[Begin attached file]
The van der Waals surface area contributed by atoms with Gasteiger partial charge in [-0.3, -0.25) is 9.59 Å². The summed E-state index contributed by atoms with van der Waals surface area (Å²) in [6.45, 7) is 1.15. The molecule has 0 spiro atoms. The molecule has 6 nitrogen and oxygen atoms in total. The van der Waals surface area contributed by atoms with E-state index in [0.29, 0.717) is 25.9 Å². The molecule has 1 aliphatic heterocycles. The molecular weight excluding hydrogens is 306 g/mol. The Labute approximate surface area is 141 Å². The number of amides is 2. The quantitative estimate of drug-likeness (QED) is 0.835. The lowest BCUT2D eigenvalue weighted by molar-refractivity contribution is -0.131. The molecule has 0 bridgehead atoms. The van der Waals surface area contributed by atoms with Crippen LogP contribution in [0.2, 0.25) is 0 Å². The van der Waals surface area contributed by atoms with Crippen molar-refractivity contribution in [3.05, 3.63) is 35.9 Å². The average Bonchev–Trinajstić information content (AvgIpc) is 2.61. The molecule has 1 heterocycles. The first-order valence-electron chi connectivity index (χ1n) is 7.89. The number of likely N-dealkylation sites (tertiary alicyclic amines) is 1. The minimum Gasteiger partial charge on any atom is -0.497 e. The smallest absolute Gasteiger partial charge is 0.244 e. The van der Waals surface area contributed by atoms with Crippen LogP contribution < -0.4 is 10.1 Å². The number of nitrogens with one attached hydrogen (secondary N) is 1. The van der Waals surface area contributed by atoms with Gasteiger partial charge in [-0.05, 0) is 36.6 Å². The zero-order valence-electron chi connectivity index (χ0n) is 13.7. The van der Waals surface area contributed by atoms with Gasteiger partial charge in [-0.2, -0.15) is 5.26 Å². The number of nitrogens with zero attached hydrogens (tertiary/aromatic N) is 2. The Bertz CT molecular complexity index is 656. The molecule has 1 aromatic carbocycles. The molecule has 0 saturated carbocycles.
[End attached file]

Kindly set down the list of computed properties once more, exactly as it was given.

The van der Waals surface area contributed by atoms with Gasteiger partial charge in [-0.3, -0.25) is 9.59 Å². The summed E-state index contributed by atoms with van der Waals surface area (Å²) in [6.45, 7) is 1.15. The molecule has 0 spiro atoms. The molecule has 6 nitrogen and oxygen atoms in total. The van der Waals surface area contributed by atoms with E-state index in [0.29, 0.717) is 25.9 Å². The molecule has 1 aliphatic heterocycles. The molecular weight excluding hydrogens is 306 g/mol. The Labute approximate surface area is 141 Å². The number of amides is 2. The quantitative estimate of drug-likeness (QED) is 0.835. The lowest BCUT2D eigenvalue weighted by molar-refractivity contribution is -0.131. The molecule has 0 bridgehead atoms. The van der Waals surface area contributed by atoms with Crippen LogP contribution in [0.2, 0.25) is 0 Å². The van der Waals surface area contributed by atoms with Crippen molar-refractivity contribution in [3.05, 3.63) is 35.9 Å². The average Bonchev–Trinajstić information content (AvgIpc) is 2.61. The molecule has 1 heterocycles. The first-order valence-electron chi connectivity index (χ1n) is 7.89. The number of likely N-dealkylation sites (tertiary alicyclic amines) is 1. The minimum Gasteiger partial charge on any atom is -0.497 e. The smallest absolute Gasteiger partial charge is 0.244 e. The van der Waals surface area contributed by atoms with Crippen LogP contribution < -0.4 is 10.1 Å². The number of nitrogens with one attached hydrogen (secondary N) is 1. The van der Waals surface area contributed by atoms with Gasteiger partial charge in [-0.05, 0) is 36.6 Å². The zero-order valence-electron chi connectivity index (χ0n) is 13.7. The van der Waals surface area contributed by atoms with Gasteiger partial charge in [-0.2, -0.15) is 5.26 Å². The number of nitrogens with zero attached hydrogens (tertiary/aromatic N) is 2. The Bertz CT molecular complexity index is 656. The molecule has 1 aromatic carbocycles. The molecule has 0 saturated carbocycles.